Columbia Peak, East Face
April 26, 2009

The crowd moved to and fro in these rooms like ebb and flow of turquoises, rubies, emeralds, opals, and diamonds. As usual, the oldest women were the most decorated, and the ugliest the most conspicuous. If there was a beautiful lilly, or a sweet rose, you had to search for it, concealed in some corner behind a mother with a turban, or an aunt with a bird-of-paradise.
~From Chapter 96 of the Count of Monte Cristo by Alexandre Damas

Photos and story by Jason Hummel

The Monte Cristo Range and her peaks have convinced me that they are so much bigger than their 7000-ft summits allude. It reminds me of this frequent conversation/inner dialogue. It goes like this.

I often get asked whenever I mention I’m a climber, “So how many times have you climbed Rainier?” As if that’s a mountaineering standard by which I am to be a bonafide Cascade Climber. I always crack a smile, wondering if I should tell them how it really is, but would it make a difference? Who cares if I grumble that “there are 7k peaks that take more skill and effort than summiting Rainier.” While, really, that doesn’t even tell half the story! Then I would be further remiss in telling them that I climb to ski. How can I make someone understand why I do that? There are times in which I don’t even comprehend “Why?” Which is a question with deeper ribbons of meaning all by itself. “Why do I climb mountains?” Perhaps it’s the mystery of the unknown, the living in the moment, the capturing life’s essence and separating it with fear and worry from everything else - so that when it floods back in, you’ll notice it. There it is, a fragrance recognized. But when I put a finger on it, there it goes, too slippery to capture. Eventually my mind snaps back to the question at hand. How many times have I climbed Rainier? My answer “6-7 times."

I’ve found the simplest answer is best, but for those that want more, here’s a longer one. Hidden behind Kyes and Monte Cristo Peaks, Columbia’s East Face appears out of a plethora of mountains as an object of desire. From cliffs on every aspect, there doesn’t appear to be routes worth noting, at least from a skier’s perspective. It wasn’t until my friend Ryan went into Kyes Peak, saw across the valley, and sighted a route. He took a picture of it and sent me a copy. It was then I changed my mind.

At the same time, I needed to get my brother, Josh out. He has been working 6 days a week and barely controlling his jealousy. You see, his girlfriend, Christy and I both lost our jobs. While he’s there in an office, we’ve been in another office of sorts, one with better views and benefits. Instead of a 401k plan, we have a game plan (there’s a list). Instead of 40 hr weeks, we don’t know what day it is. Instead of an HMO, we’ve got the grace of God and Lucy Luck. So does he want our job, “Hell yeah!” But we need a financier. Someone who is responsible? Thanks bro, you’re the man!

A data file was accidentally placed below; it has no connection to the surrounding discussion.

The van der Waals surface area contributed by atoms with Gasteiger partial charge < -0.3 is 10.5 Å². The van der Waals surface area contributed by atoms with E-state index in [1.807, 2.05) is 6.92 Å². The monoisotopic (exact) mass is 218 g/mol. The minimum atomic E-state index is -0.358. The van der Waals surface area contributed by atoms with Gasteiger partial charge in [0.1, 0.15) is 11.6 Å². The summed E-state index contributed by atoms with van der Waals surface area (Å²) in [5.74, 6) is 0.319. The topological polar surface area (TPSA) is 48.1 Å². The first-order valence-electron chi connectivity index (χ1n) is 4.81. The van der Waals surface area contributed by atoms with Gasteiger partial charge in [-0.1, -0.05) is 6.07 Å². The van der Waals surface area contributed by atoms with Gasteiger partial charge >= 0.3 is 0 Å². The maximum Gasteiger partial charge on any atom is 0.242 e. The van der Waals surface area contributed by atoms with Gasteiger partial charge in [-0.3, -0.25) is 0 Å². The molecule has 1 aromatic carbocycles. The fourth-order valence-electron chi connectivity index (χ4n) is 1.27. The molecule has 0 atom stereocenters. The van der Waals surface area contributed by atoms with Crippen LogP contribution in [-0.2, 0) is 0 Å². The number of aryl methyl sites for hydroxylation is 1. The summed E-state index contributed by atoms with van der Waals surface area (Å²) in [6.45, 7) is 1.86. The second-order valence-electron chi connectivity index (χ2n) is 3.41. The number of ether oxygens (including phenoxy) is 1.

My first attempt to gain Columbia’s summit was via a different route. It was also a season ending trip for me. The combination of long trips that year had been too much for my knees. And I had lost motivation. After several with little reward, this one was no different. It was spent dangling in the fog, several hundred feet from the summit.

Going in a different way was enticing. Long had I wondered what was around the corner, over the pass between Columbia and Monte Cristo, down to the waters of Blanca Lake.

At just past midnight Josh, Christy and I set out to meet Ryan in Monroe at 1a.m. An hour later we were parked at a blockade on Beckler Road. From there we set out into the darkness, tiny globes of light expanding and contracting as we look from our feet to the forest, continuously searching for the way forward. On and off the trail, we climbed up through the forest. At dawn the ridge top was ours. Fingers aching from the cold, I wondered down to a spot with a view. Out beyond fog and cloud I could see Glacier Peak. It’s coming in and out of view like a mix of puzzle pieces forming and reforming.

On ice, the descent to Blanca Lake between cliffs appears only after a traverse to its outflow. All of us stood there with it in sight, clouded I’m sure with thoughts of wonder. They climbed up the ladder of conscious clutter. They spun and collided in colorful visions coming from this place. It was an honest to goodness sight. Above the lake wisps of storm swept the treetops, shadows of cliffs stacked on one another enclosed, and at the head of the valley loomed Columbia Glacier. Finally, what a view! What a place! It was something, but more was ahead.

Crossing the lake and taking a break on the other side for boiling water and ramen was a welcome respite. After setting ahead once more, we climbed up to the moraine where we found a weakness in the cliffs. There we pulled out crampons and axes. With Ryan taking the lead, we all began the ascent of the east face. It wound through cliff and snow fields that ranged from steep to moderate.

While ascending, our greatest worries were wondering off route and the sloppy snow conditions we were struggling through. They were worrisome for the descent due to a hard layer and the wet snow laid over that. The one active ingredient missing was sun, which could further soften things. It was hidden behind fog; a lucky break for us.